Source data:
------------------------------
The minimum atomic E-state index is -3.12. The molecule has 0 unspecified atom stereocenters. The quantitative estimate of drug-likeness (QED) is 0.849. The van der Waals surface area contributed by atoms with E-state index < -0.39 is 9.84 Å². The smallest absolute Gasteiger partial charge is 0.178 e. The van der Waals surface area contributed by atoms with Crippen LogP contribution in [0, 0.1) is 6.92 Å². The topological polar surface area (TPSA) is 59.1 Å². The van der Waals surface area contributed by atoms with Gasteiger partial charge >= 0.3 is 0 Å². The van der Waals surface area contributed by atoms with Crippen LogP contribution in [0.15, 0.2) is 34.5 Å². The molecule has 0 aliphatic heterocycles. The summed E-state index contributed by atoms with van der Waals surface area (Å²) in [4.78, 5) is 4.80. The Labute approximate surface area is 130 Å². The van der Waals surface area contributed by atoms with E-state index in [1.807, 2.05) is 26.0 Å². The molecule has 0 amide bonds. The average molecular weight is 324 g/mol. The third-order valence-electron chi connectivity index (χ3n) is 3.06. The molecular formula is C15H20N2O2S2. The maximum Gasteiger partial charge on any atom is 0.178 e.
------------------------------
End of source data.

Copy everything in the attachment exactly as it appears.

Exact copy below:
The minimum atomic E-state index is -3.12. The molecule has 0 unspecified atom stereocenters. The quantitative estimate of drug-likeness (QED) is 0.849. The van der Waals surface area contributed by atoms with E-state index < -0.39 is 9.84 Å². The smallest absolute Gasteiger partial charge is 0.178 e. The van der Waals surface area contributed by atoms with Crippen LogP contribution in [0, 0.1) is 6.92 Å². The topological polar surface area (TPSA) is 59.1 Å². The van der Waals surface area contributed by atoms with Gasteiger partial charge >= 0.3 is 0 Å². The van der Waals surface area contributed by atoms with Crippen LogP contribution in [0.15, 0.2) is 34.5 Å². The molecule has 0 aliphatic heterocycles. The summed E-state index contributed by atoms with van der Waals surface area (Å²) in [4.78, 5) is 4.80. The Labute approximate surface area is 130 Å². The van der Waals surface area contributed by atoms with E-state index in [1.807, 2.05) is 26.0 Å². The molecule has 0 amide bonds. The average molecular weight is 324 g/mol. The third-order valence-electron chi connectivity index (χ3n) is 3.06. The molecular formula is C15H20N2O2S2. The maximum Gasteiger partial charge on any atom is 0.178 e.